Does aluminium decking get hot? AliDeck perform heat test to find out and make like-for-like comparisons to timber and composite decking

A common question our customers have is; “does aluminium decking get hot?”, and we have looked at the thermal conductivity of aluminium previously to get an understanding on the science behind aluminium’s excellent heat resistance.

With summer well and truly here, we felt that it was appropriate to conduct some in-house testing to produce some indicative data to allow us to answer the question in more practical terms. And what better day to pick to perform heat testing on our decking than the hottest ever day the UK has experienced!

Does aluminium decking get hot? AliDeck perform heat test and make like-for-like comparison to timber and composite decking

We set up a simple test rig that had two 500mm lengths of aluminium decking, two of composite decking, and two of timber decking. Our plan was to site the test rig in direct sunlight and perform regular measurements throughout the day using a laser-gun infrared thermometer. With the air temperature already at 33 °C by 10am, we hoped to see some compelling results!

Put to the test, aluminium decking vs timber and composite in extreme heat conditions

Taking a baseline reading after the test rig had sat for 2 hours in a cool, shaded area in our warehouse, we moved the apparatus to our yard and exposed it to direct sunlight.

After 30 minutes, all three decking materials had increased in temperature but we were pleased to see our aluminium decking was by far the coolest. Further readings at 1, 2, and then 3 hours in direct sunlight repeated the findings; aluminium decking absolutely trounces timber and composite decking on minimising heat build up!

Does aluminium decking get hot? AliDeck perform heat test and make like-for-like comparison to timber and composite decking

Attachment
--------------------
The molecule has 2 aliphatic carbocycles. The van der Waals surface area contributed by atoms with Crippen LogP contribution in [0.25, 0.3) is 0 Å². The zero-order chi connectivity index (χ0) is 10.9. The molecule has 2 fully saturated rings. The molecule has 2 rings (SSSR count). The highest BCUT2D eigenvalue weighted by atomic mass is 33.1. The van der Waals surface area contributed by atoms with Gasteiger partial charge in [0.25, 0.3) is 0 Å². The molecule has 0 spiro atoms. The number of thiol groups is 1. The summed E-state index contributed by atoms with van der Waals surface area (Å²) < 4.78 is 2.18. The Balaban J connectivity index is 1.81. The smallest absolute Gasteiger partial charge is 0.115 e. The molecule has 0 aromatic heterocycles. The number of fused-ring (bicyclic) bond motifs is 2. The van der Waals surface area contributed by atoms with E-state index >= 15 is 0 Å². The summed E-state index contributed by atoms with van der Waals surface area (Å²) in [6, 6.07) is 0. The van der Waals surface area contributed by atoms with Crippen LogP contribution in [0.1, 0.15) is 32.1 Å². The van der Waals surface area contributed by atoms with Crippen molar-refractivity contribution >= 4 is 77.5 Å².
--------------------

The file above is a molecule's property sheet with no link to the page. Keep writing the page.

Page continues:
At the conclusion of the test, we sat the rig in the shade in our warehouse again and took readings after 15 minutes. The aluminium decking quickly cooled from 49.3 °C to 33.9 °C, the timber decking had cooled from 56.5 °C to 35.9 °C, but the composite decking was still hot-to-the-touch, cooling from 58 °C  to 40.9 °C!

Composite decking was by far the worst performer in the testing, recording the highest temperatures at each stage of testing and remaining hot for a longer period than the other materials.

Timber recorded similarly high temperatures throughout, although it cooled quite well once in the shade. We suspect this is due to the short lengths of timber decking used in the test and that if full lengths were used that timber would be unable to cool as quickly.

Aluminium decking gets less hot than both timber and composite decking

The key finding, though, is that when exposed to direct sunlight aluminium decking gets less hot than both timber and composite decking. This is in-line with expectations based on the excellent thermal conductivity of aluminium.

The following table shows the full data captured in the test;

Material Baseline after 2 Hours in Shade After 30 Minutes in Direct Sunlight After 1 Hour in Direct Sunlight After 2 Hours in Direct Sunlight After 3 Hours in Direct Sunlight After 15 Minutes in Shade
Timber 29.7°C 53°C 52.3°C 54.8°C 56.5°C 35.9°C
Composite 29.1°C 53.7°C 54.6°C 57.5°C 58°C 40.9°C
Aluminium 28.9°C 46.4°C 44.6°C 46.3°C 49.3°C 33.9°C
Test Conditions; Ambient temperature: 35-38°C; Test date: 19th July 2022; Location: Rochester, Kent; Time at Baseline: 10:55am

While this testing is essentially “unofficial” and performed in-house, it does present us with useful indicative data to help our customers understand the ramifications of using aluminium decking.

Certainly, the testing shows that aluminium decking performs very well indeed in heat when compared to traditional decking materials, particularly so when considering that the testing day happened to be the hottest day ever recorded in the UK!

If you’d like to know more about the performance of AliDeck aluminium decking, please call the team on 01622 235 672 or email